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"Few peers, and no superiors" - Jacklyn Cock's Writing the Ancestral River a lyrical and trenchant biography of the Kowie river

Jacklyn Cock has penned a love letter that is as hopeful as it is elegiac. Drawing on family connections to the Kowie that go back to the 1820 settlers, Cock asks big questions about the relationship between nature and culture, between humans and other forms of life, and about the place of rivers in human history. It is only by rethinking our relationship to nature that we can save ourselves.
JACOB DLAMINI, ASSISTANT PROFESSOR OF HISTORY, PRINCETON UNIVERSITY

Jacklyn Cock has made the story of a small and fairly insignificant river into a metonym of the biological glories of South Africa and the ecological devastation they have endured, and continue to endure. The result is at once lyrical and trenchant. As a history rooted in the landscape of South Africa, it has few peers, and no superiors.
ROBERT ROSS, PROFESSOR EMERITUS OF AFRICAN STUDIES, LEIDEN UNIVERSITY

Writing the Ancestral River is an illuminating biography of the Kowie River in the Eastern Cape. This tidal river runs through a formative meeting ground of peoples who have shaped South Africa’s history: Khoikhoi herders, Xhosa pastoralists, Dutch trekboers and British settlers. Their direct descendants in the area still interact in ways that have been decisively shaped by their shared history.

This is also a natural history of the river and its catchment area, where dinosaurs once roamed and cycads still grow. The natural world of the Kowie has felt the effects of human settlement, most strikingly through the development of a harbour at the mouth of the river in the 19th century and a marina in the late 20th century, which have had a decisive and deleterious impact on the Kowie.

People are increasingly reconnecting with nature and justice through rivers. Acknowledging the past, and the inter-generational, racialised privileges, damages and denials it established and perpetuates, is necessary for any shared future. By focusing on this ‘little’ river, the book raises larger questions about colonialism, capitalism, ‘development’ and ecology, and asks us to consider the connections between social and environmental injustice.
 
Jacklyn Cock is a professor emeritus in the Sociology department at the University of the Witwatersrand, Johannesburg. She has written extensively on environment, gender and militarisation issues and is best known for Maids and Madams: A Study in the Politics of Exploitation (1980).

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The Climate Crisis explores how people and class agency can change this destructive course of history

This volume reminds us that fossil fuel corporations, petro states and ruling elites are the key forces deepening the climate crisis.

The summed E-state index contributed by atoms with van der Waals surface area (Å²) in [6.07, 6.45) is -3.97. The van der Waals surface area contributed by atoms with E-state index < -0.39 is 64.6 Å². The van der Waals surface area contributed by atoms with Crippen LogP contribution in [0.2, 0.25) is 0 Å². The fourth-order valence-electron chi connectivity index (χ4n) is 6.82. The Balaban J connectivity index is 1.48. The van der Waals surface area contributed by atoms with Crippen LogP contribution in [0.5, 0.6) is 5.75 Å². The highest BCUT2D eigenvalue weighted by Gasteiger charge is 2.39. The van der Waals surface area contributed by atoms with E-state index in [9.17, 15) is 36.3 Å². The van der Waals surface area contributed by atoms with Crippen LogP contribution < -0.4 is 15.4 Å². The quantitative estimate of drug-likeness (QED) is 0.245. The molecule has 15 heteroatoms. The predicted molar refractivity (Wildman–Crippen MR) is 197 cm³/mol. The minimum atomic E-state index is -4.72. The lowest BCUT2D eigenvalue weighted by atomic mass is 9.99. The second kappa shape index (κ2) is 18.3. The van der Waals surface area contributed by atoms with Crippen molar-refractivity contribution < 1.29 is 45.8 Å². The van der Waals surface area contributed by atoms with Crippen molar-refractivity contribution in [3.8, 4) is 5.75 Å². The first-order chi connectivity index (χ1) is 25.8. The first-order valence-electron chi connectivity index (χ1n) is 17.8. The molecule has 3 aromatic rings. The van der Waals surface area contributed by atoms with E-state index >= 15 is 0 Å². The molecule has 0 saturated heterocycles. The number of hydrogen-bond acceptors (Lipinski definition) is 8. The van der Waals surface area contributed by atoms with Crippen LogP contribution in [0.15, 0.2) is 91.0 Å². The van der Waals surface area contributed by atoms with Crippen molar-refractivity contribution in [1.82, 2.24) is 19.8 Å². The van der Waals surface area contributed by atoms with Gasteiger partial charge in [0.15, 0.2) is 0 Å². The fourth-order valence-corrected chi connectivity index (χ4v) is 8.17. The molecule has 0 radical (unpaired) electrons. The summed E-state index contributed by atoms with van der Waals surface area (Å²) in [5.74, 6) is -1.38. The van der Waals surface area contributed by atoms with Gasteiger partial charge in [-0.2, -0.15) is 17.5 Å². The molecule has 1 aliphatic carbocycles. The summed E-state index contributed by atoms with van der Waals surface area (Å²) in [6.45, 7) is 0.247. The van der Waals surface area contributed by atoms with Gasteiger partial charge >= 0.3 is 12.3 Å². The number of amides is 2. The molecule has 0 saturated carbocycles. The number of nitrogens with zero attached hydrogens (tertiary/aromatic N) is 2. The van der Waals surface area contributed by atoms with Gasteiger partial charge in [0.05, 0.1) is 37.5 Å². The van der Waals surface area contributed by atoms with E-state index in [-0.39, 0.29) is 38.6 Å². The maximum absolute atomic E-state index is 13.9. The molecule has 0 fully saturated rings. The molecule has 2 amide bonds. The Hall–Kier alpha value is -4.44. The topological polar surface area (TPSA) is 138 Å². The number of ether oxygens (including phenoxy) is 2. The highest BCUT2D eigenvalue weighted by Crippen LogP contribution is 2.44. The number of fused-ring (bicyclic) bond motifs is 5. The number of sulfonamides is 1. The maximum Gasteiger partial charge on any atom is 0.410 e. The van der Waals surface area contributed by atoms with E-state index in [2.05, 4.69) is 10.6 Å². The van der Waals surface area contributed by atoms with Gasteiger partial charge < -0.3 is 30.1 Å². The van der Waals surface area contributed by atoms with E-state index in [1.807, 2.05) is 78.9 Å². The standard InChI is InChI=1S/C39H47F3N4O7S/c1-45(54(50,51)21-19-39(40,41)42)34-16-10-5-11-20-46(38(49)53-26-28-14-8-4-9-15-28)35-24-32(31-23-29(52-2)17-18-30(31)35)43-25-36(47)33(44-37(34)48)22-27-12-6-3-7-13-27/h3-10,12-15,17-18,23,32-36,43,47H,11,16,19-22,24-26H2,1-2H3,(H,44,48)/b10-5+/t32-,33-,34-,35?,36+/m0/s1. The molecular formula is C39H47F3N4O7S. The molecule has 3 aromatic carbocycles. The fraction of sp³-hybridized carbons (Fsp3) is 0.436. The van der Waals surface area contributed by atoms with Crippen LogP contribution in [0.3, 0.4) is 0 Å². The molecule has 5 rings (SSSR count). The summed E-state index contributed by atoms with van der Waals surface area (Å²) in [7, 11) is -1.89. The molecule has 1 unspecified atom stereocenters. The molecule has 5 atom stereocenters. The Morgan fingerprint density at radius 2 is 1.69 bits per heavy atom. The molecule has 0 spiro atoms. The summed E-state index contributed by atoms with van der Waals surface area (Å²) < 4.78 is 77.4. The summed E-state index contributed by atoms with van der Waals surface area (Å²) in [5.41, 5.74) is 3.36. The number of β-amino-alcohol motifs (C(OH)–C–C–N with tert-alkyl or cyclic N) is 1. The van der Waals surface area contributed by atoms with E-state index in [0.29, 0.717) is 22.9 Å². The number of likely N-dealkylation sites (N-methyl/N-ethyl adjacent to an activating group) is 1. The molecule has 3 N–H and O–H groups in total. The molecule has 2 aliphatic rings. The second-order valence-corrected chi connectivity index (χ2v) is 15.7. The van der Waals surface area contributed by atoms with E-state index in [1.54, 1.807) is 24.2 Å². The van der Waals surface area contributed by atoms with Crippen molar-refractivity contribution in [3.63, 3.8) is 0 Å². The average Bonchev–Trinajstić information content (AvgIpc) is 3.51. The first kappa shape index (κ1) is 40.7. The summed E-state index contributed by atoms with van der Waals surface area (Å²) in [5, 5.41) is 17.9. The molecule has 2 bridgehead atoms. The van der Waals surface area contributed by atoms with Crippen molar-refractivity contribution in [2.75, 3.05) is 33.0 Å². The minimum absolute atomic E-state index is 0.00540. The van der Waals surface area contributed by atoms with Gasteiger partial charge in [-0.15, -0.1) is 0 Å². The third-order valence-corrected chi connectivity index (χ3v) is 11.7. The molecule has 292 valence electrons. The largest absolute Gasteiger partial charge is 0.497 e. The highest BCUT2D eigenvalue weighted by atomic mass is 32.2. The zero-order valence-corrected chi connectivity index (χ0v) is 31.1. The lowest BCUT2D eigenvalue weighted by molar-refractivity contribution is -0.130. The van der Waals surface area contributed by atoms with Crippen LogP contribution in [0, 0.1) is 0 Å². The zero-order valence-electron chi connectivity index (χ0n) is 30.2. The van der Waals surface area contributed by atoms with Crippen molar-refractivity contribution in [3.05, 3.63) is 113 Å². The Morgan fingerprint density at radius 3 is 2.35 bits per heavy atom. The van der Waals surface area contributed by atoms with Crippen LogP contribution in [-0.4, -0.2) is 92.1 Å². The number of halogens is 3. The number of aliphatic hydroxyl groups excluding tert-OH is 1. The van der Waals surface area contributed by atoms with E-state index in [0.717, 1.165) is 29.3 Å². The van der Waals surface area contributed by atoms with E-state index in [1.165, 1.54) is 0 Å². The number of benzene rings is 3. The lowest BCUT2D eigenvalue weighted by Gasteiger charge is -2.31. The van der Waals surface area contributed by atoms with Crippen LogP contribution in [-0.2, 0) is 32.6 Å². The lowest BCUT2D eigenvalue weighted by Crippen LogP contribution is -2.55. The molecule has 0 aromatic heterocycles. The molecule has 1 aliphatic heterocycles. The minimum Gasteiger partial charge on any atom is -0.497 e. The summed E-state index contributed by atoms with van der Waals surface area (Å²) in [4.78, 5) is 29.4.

Hurricanes like Harvey and Irma have once again demonstrated the ways that extreme weather events disproportionately impact working people, the poor and Black lives. The wealthy, meanwhile, take cover in their wine cellars on private islands. Only systemic change, led from below, holds out the hope for a safe and sturdy future.

This volume features some of the best thinking we have from the climate justice forces who are already mapping the way to that next world.’
— Naomi Klein, author of No Is Not Enough, This Changes Everything, The Shock Doctrine and No Logo

Capitalism’s addiction to fossil fuels is heating our planet at a pace and scale never before experienced.

Extreme weather patterns, rising sea levels and accelerating feedback loops are a commonplace feature of our lives. The number of environmental refugees is increasing and several island states and low-lying countries are becoming vulnerable. Corporate-induced climate change has set us on an ecocidal path of species extinction. Governments and their international platforms such as the Paris Climate Agreement deliver too little, too late.

Most states, including South Africa, continue on their carbon-intensive energy paths, with devastating results. Political leaders across the world are failing to provide systemic solutions to the climate crisis.

This is the context in which we must ask ourselves: how can people and class agency change this destructive course of history?

Volume three in the Democratic Marxism series, The Climate Crisis investigates ecosocialist alternatives that are emerging. It presents the thinking of leading climate justice activists, campaigners and social movements advancing systemic alternatives and developing bottom-up, just transitions to sustain life.

Through a combination of theoretical and empirical work, the authors collectively examine the challenges and opportunities inherent in the current moment. This volume builds on the class-struggle focus of Volume 2 by placing ecological issues at the center of democratic Marxism. Most importantly, it explores ways to renew historical socialism with democratic, ecosocialist alternatives to meet current challenges in South Africa and the world.

Vishwas Satgar is a democratic ecosocialist and has been an activist for over three decades. He is an associate professor of International Relations at the University of the Witwatersrand, Johannesburg. He edits the Democratic Marxism series for which he received the distinguished contribution award from the World Association of Political Economy.

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  • The Climate Crisis: South African and Global Democratic Eco-Socialist Alternatives edited by Vishwas Satgar
    EAN: 978-1-77614-054-1